How immigrants are redefining 'American' in Southern California

In immigration news: Boehner says reform unlikely, Obama and deportation, Latino groups push for Herbalife investigation, more

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Boehner Doubts Immigration Bill Will Pass in 2014 - New York Times Although the House GOP presented a template for immigration reform last week, Republican House Speaker John Boehner admitted Thursday that it's unlikely there will be enough cooperation between political parties to pass reform this year: "The American people, including many of my members, don’t trust that the reform that we’re talking about will be implemented as it was intended to be.”

White House faces revolt on deportation policy - Politico From the story: "Already facing a mutiny from the left over the administration’s continued deportation of undocumented immigrants, the White House is trying to assure immigration reform advocates that President Barack Obama still supports a path to citizenship — a key part of any liberal-backed immigration plan."

America’s deportation machine: The great expulsion - The Economist On how "the outflow has been greater than the inflow" of immigrants recently, after years of record deportations. From the piece: "Last year America removed 369,000 undocumented migrants, an increase of nine times compared with 20 years ago (see chart 1). This takes the total number of the deported to almost 2m in Barack Obama’s presidency. While this has been going on, the number of people entering America illegally via the south-western border has dropped."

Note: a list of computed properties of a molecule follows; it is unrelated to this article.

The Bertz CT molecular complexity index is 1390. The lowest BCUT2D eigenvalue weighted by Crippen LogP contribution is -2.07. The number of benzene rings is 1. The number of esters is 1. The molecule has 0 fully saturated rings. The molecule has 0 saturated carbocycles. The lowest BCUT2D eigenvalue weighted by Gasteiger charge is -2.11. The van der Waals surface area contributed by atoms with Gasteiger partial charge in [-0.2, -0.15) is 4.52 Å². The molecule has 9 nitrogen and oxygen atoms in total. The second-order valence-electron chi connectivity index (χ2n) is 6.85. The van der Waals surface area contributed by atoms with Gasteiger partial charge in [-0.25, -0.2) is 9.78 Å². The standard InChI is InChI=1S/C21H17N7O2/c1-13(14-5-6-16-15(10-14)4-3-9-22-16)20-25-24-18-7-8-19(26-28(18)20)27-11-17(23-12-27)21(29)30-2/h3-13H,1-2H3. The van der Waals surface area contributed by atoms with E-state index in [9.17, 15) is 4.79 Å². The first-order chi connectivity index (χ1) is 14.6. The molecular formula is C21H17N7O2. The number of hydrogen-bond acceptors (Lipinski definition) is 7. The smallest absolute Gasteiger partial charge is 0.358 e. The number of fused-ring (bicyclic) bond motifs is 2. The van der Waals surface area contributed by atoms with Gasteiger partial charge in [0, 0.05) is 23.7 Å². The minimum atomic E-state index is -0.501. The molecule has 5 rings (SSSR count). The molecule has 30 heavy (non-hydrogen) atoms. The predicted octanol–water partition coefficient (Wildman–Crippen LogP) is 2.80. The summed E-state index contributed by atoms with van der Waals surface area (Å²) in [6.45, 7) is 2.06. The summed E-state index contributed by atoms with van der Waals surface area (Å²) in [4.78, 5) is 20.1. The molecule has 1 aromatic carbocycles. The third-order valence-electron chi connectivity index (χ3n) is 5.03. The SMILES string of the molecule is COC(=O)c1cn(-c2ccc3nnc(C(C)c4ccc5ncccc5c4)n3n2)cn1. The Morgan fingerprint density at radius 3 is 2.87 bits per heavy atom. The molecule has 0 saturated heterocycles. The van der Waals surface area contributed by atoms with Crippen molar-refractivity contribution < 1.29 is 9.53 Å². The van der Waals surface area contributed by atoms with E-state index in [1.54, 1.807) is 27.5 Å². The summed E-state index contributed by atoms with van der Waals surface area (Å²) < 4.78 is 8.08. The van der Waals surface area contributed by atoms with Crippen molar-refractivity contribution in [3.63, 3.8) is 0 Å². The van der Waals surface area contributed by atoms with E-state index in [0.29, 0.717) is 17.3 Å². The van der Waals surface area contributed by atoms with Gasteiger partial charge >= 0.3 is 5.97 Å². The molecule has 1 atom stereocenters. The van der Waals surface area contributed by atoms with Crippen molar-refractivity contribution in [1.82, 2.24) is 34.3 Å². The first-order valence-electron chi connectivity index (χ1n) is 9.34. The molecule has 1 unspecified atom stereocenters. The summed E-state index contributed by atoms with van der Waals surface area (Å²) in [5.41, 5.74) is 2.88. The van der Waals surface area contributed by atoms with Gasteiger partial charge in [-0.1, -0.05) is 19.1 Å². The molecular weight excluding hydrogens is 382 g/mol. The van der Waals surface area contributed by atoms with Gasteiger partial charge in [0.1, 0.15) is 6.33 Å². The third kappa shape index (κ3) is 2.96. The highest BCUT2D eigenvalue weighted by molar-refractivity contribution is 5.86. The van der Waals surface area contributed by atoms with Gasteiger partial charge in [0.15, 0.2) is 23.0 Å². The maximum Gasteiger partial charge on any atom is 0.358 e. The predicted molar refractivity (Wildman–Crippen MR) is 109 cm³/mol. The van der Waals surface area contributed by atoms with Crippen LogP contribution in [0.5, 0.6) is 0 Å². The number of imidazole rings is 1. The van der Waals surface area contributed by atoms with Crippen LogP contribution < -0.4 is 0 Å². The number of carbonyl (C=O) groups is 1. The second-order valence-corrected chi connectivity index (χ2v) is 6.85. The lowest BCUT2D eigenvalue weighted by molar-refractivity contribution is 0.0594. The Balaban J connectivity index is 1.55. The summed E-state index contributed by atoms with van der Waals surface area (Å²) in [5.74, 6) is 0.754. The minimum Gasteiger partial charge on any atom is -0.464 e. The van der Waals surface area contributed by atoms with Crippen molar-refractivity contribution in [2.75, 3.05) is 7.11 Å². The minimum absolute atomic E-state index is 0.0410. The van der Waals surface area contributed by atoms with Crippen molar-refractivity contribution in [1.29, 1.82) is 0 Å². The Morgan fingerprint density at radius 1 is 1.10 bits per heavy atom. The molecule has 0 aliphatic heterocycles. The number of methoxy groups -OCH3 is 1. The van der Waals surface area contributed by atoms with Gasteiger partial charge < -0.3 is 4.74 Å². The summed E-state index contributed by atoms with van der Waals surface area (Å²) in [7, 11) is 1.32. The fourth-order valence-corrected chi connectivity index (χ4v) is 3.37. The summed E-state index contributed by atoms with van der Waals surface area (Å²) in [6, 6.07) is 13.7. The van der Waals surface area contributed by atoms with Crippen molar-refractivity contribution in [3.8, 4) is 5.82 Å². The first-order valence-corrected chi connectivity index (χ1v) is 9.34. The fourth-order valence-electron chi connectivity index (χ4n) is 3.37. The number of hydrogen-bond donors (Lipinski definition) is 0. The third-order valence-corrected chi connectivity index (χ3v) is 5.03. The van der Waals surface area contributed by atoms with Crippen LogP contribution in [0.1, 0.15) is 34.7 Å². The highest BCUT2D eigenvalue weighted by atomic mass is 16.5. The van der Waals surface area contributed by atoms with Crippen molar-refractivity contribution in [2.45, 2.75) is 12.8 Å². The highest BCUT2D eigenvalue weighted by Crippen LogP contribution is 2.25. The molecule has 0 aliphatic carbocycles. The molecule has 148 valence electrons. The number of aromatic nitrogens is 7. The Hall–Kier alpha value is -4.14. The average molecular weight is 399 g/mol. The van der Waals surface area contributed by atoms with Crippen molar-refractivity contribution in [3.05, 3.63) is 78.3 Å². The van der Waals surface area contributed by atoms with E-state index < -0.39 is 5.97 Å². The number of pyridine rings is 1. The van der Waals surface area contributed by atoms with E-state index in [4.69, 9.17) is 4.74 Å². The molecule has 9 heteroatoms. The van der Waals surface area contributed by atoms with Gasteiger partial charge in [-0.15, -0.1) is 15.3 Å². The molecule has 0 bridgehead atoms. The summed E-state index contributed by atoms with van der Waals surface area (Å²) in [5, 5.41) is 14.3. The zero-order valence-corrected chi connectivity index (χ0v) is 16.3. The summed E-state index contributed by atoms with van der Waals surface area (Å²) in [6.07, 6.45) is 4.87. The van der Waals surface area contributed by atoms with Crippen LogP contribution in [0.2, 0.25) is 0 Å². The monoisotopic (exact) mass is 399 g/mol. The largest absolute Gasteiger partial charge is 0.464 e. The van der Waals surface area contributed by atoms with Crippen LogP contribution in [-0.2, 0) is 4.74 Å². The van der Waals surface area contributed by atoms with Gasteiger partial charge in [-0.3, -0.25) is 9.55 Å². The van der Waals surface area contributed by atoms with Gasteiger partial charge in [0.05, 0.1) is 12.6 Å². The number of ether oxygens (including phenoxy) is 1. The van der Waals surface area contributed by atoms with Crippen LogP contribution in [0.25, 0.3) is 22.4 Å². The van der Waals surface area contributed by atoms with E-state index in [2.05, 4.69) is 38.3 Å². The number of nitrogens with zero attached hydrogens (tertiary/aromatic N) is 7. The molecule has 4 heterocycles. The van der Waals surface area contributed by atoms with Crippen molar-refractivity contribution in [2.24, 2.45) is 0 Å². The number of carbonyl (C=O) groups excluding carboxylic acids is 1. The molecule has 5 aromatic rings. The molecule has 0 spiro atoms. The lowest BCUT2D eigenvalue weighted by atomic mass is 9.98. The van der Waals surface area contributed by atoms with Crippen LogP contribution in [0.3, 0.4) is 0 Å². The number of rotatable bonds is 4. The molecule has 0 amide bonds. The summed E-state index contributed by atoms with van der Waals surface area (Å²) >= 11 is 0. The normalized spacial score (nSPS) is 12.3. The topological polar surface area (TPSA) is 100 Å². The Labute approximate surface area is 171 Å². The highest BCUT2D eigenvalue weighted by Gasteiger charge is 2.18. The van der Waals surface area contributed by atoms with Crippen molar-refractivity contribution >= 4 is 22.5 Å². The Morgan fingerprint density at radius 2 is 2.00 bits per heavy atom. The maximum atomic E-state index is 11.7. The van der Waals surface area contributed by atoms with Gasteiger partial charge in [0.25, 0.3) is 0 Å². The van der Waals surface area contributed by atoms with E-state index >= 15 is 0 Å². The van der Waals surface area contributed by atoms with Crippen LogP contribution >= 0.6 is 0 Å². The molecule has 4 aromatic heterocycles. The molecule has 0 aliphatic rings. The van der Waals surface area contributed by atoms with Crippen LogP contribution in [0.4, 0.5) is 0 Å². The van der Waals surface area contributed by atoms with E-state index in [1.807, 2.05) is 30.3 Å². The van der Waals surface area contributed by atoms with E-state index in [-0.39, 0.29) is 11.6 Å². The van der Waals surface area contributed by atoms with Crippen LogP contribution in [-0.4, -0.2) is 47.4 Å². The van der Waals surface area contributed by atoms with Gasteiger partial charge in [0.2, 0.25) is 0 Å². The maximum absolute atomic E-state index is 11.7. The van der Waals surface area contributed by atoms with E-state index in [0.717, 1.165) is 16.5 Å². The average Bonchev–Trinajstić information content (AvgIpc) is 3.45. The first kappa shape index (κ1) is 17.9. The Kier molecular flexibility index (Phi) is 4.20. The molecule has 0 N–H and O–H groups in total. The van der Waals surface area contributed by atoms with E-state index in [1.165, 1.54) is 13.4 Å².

Latino, consumer groups push for Herbalife investigation - Southern California Public Radio A coalition of Latino and consumer groups has been in Washington, D.C. this week lobbying for a federal investigation into the Los Angeles-based nutritional products company's business practices. They claim the company relies on a pyramid scheme that defrauds distributors, particularly Latino immigrants. The company denies the allegations.

Swiss to vote on plan to limit immigration - Associated Press From the story: "Swiss voters are being asked to decide on a proposal to cap immigration to the Alpine republic, a long-standing demand of the country's most powerful party. If the measure is approved in a referendum Sunday, the government would have to renegotiate painstakingly forged treaties with the European Union on the free movement of workers. It could also put Switzerland — which prides itself on a long humanitarian tradition — at odds with international accords on asylum."

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